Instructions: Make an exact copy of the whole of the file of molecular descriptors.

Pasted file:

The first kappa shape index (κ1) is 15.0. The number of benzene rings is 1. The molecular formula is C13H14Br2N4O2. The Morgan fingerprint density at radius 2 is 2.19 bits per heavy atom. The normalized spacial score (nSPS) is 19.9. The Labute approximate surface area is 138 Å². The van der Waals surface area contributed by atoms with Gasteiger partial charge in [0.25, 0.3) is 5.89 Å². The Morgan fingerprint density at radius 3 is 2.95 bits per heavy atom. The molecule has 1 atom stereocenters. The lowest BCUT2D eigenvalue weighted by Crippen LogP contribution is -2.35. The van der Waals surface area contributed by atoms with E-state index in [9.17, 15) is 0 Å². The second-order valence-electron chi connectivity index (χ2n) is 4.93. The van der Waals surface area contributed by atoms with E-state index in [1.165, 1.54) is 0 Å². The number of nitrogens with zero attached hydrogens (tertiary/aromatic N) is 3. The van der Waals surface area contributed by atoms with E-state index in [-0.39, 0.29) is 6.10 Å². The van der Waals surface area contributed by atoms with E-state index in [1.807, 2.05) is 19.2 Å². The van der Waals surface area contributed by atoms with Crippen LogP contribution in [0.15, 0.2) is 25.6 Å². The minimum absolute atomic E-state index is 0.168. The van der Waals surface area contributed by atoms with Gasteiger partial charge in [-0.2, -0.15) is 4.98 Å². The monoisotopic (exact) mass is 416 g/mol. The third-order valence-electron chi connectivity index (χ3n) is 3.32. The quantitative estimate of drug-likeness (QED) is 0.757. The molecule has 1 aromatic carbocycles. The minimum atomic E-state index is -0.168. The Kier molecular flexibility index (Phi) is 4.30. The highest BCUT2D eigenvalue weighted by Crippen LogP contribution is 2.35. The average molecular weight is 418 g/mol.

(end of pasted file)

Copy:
The first kappa shape index (κ1) is 15.0. The number of benzene rings is 1. The molecular formula is C13H14Br2N4O2. The Morgan fingerprint density at radius 2 is 2.19 bits per heavy atom. The normalized spacial score (nSPS) is 19.9. The Labute approximate surface area is 138 Å². The van der Waals surface area contributed by atoms with Gasteiger partial charge in [0.25, 0.3) is 5.89 Å². The Morgan fingerprint density at radius 3 is 2.95 bits per heavy atom. The molecule has 1 atom stereocenters. The lowest BCUT2D eigenvalue weighted by Crippen LogP contribution is -2.35. The van der Waals surface area contributed by atoms with E-state index in [9.17, 15) is 0 Å². The second-order valence-electron chi connectivity index (χ2n) is 4.93. The van der Waals surface area contributed by atoms with E-state index in [1.165, 1.54) is 0 Å². The number of nitrogens with zero attached hydrogens (tertiary/aromatic N) is 3. The van der Waals surface area contributed by atoms with E-state index in [-0.39, 0.29) is 6.10 Å². The van der Waals surface area contributed by atoms with E-state index in [1.807, 2.05) is 19.2 Å². The van der Waals surface area contributed by atoms with Crippen LogP contribution in [0.15, 0.2) is 25.6 Å². The minimum absolute atomic E-state index is 0.168. The van der Waals surface area contributed by atoms with Gasteiger partial charge in [-0.2, -0.15) is 4.98 Å². The monoisotopic (exact) mass is 416 g/mol. The third-order valence-electron chi connectivity index (χ3n) is 3.32. The quantitative estimate of drug-likeness (QED) is 0.757. The molecule has 1 aromatic carbocycles. The minimum atomic E-state index is -0.168. The Kier molecular flexibility index (Phi) is 4.30. The highest BCUT2D eigenvalue weighted by Crippen LogP contribution is 2.35. The average molecular weight is 418 g/mol.